State-Led Modernization and the New Middle Class in Malaysia

By Abdul Rahman Embong | Go to book overview

Notes

1 Introduction

1
While the 1970 and earlier census reports used the term ‘Malays’, later census reports combined Malay and other indigenous ethnic groups in one category, Bumiputera. However, since Malays constitute the largest proportion of the Bumiputera community, the figures for Bumiputera in later censuses are still comparable with earlier census data on Malays.
2
Middle-class studies conducted in the West are too numerous to quote here. Among those referred to in this study are Mills (1975), Giddens (1980), Edgell (1980), Abercrombie and Urry (1984), Goldthorpe (1980, 1982), Wright (1991, 1994), Vidich (1995), Butler and Savage (1995) and Lockwood (1995).
3
Among the studies of the East Asian middle class are Hsiao (1993, 1999), Robison and Goodman (1996), Hsiao and Koo (1997) and Hing Ai Yun (1997).
4
According to the Ministry of Rural Development, in Malaysia in 1995 there were 417 200 households (9.6 per cent of all households) living below the official poverty line 16.2 per cent of poor households were found in Sabah (highest), followed by Kelantan with 14.7 per cent, and Terengganu with 9.9 per cent.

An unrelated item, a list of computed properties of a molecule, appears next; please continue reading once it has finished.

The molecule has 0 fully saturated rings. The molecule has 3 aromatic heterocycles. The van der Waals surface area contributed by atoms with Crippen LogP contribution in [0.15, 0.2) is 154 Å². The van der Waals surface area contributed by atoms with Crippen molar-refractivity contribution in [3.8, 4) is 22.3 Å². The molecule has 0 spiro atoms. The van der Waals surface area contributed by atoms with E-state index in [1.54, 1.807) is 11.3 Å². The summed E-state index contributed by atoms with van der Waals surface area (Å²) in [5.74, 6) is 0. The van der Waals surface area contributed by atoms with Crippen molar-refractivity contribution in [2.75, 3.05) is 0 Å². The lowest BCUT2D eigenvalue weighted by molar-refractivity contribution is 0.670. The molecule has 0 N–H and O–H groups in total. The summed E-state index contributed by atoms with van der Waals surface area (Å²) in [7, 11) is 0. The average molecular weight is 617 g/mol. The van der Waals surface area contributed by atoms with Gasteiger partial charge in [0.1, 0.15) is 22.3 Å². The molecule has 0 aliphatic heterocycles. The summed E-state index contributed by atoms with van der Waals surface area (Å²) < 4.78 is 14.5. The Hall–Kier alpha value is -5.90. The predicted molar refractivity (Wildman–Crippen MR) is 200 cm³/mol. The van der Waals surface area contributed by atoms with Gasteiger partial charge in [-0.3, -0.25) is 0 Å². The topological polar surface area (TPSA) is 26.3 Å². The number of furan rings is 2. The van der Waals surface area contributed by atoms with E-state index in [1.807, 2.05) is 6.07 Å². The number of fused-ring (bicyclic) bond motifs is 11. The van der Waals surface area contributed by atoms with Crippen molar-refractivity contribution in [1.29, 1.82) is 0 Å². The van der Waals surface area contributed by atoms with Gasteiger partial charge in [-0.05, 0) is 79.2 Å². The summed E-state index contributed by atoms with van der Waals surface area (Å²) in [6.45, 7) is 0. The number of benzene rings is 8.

5
Although this procedure may exaggerate the characteristics of the provincial new middle-class respondents because of the apparent over-sampling there, its risks are minimized since in the chapters that follow (Chapters 4 to 8), the author always analyses each of the three sub-samples on its own before making an overall comparison between the metropolitan and provincial new middle-class respondents.
6
This metropolitan and provincial divide is only for analytical purposes. It should not be seen as a dichotomy, but rather as a continuum. This is because large proportions of the metropolitan new middle class consist of ‘outsiders’, that is, people who have migrated to the Klang Valley from the various provincial states. They have roots in their places of origin and return to these places at times of cultural festivals and other occasions.
7
Admittedly, if the researcher concentrates only on one residential area and a sampling frame is available, a random sampling technique is more feasible. However, since the study is comparative between three different geographical areas, it would be much more costly and time-consuming if the researcher used such a technique.
8
Many instances of the lack of co-operation from residents in the Klang Valley were reported in the press when the Malaysian government conducted the population and housing census in July 2000. See, for example, the letter from one of the census-takers, Vijay Ramasamy, entitled ‘A Rather Bumpy Census Exercise’ (The Star, 24 July 2000, p. 22). In this, Ramasamy outline the difficulties he experience in trying to conduct the census among the residents of a condominium on the outskirts of Kuala Lumpur.

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